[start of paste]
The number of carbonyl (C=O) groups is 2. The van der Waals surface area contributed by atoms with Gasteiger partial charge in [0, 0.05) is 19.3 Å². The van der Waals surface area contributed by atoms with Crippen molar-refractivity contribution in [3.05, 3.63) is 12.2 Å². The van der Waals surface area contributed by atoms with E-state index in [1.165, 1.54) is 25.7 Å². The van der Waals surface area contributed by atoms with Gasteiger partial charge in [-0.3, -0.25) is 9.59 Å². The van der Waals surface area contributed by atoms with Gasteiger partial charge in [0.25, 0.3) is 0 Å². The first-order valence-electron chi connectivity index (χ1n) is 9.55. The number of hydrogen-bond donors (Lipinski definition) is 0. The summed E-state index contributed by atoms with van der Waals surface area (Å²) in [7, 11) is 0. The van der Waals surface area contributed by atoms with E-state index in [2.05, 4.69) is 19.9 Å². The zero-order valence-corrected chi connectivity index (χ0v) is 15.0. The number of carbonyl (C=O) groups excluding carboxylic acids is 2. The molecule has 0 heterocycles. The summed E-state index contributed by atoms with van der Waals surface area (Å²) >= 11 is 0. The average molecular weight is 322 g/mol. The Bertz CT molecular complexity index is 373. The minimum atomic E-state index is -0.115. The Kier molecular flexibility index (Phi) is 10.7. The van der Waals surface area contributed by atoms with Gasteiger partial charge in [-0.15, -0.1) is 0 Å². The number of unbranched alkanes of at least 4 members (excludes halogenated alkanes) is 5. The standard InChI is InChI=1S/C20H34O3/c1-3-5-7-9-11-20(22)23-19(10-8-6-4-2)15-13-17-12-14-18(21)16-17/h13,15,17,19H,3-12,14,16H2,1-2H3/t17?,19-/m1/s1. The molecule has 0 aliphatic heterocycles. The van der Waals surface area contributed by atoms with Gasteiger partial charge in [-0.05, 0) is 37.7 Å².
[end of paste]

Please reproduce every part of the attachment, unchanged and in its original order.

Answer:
The number of carbonyl (C=O) groups is 2. The van der Waals surface area contributed by atoms with Gasteiger partial charge in [0, 0.05) is 19.3 Å². The van der Waals surface area contributed by atoms with Crippen molar-refractivity contribution in [3.05, 3.63) is 12.2 Å². The van der Waals surface area contributed by atoms with E-state index in [1.165, 1.54) is 25.7 Å². The van der Waals surface area contributed by atoms with Gasteiger partial charge in [-0.3, -0.25) is 9.59 Å². The van der Waals surface area contributed by atoms with Gasteiger partial charge in [0.25, 0.3) is 0 Å². The first-order valence-electron chi connectivity index (χ1n) is 9.55. The number of hydrogen-bond donors (Lipinski definition) is 0. The summed E-state index contributed by atoms with van der Waals surface area (Å²) in [7, 11) is 0. The van der Waals surface area contributed by atoms with E-state index in [2.05, 4.69) is 19.9 Å². The zero-order valence-corrected chi connectivity index (χ0v) is 15.0. The number of carbonyl (C=O) groups excluding carboxylic acids is 2. The molecule has 0 heterocycles. The summed E-state index contributed by atoms with van der Waals surface area (Å²) >= 11 is 0. The average molecular weight is 322 g/mol. The Bertz CT molecular complexity index is 373. The minimum atomic E-state index is -0.115. The Kier molecular flexibility index (Phi) is 10.7. The van der Waals surface area contributed by atoms with Gasteiger partial charge in [-0.15, -0.1) is 0 Å². The number of unbranched alkanes of at least 4 members (excludes halogenated alkanes) is 5. The standard InChI is InChI=1S/C20H34O3/c1-3-5-7-9-11-20(22)23-19(10-8-6-4-2)15-13-17-12-14-18(21)16-17/h13,15,17,19H,3-12,14,16H2,1-2H3/t17?,19-/m1/s1. The molecule has 0 aliphatic heterocycles. The van der Waals surface area contributed by atoms with Gasteiger partial charge in [-0.05, 0) is 37.7 Å².